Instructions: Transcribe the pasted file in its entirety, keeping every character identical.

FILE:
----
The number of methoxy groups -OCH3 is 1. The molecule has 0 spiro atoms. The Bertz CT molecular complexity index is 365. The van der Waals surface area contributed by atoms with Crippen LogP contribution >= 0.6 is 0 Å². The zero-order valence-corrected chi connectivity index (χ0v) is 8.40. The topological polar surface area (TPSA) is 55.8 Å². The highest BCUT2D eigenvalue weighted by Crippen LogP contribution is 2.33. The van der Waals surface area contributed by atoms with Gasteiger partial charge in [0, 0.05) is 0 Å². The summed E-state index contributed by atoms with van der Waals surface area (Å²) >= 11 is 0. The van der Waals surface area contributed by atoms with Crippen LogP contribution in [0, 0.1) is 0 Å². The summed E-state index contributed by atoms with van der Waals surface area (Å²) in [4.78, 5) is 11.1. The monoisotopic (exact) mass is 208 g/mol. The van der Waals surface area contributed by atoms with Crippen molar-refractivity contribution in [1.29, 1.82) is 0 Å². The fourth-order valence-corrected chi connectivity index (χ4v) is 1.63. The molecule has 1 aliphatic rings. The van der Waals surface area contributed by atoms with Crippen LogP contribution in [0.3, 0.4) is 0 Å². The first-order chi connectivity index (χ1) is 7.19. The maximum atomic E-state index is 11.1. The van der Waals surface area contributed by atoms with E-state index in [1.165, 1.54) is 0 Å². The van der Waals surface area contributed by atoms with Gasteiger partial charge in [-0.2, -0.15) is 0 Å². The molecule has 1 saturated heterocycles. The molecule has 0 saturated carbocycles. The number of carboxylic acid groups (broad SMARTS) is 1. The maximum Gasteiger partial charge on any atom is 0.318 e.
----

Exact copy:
The number of methoxy groups -OCH3 is 1. The molecule has 0 spiro atoms. The Bertz CT molecular complexity index is 365. The van der Waals surface area contributed by atoms with Crippen LogP contribution >= 0.6 is 0 Å². The zero-order valence-corrected chi connectivity index (χ0v) is 8.40. The topological polar surface area (TPSA) is 55.8 Å². The highest BCUT2D eigenvalue weighted by Crippen LogP contribution is 2.33. The van der Waals surface area contributed by atoms with Gasteiger partial charge in [0, 0.05) is 0 Å². The summed E-state index contributed by atoms with van der Waals surface area (Å²) >= 11 is 0. The van der Waals surface area contributed by atoms with Crippen LogP contribution in [0, 0.1) is 0 Å². The summed E-state index contributed by atoms with van der Waals surface area (Å²) in [4.78, 5) is 11.1. The monoisotopic (exact) mass is 208 g/mol. The van der Waals surface area contributed by atoms with Crippen molar-refractivity contribution in [1.29, 1.82) is 0 Å². The fourth-order valence-corrected chi connectivity index (χ4v) is 1.63. The molecule has 1 aliphatic rings. The van der Waals surface area contributed by atoms with Crippen LogP contribution in [0.3, 0.4) is 0 Å². The first-order chi connectivity index (χ1) is 7.19. The maximum atomic E-state index is 11.1. The van der Waals surface area contributed by atoms with E-state index in [1.165, 1.54) is 0 Å². The van der Waals surface area contributed by atoms with Gasteiger partial charge in [-0.2, -0.15) is 0 Å². The molecule has 1 saturated heterocycles. The molecule has 0 saturated carbocycles. The number of carboxylic acid groups (broad SMARTS) is 1. The maximum Gasteiger partial charge on any atom is 0.318 e.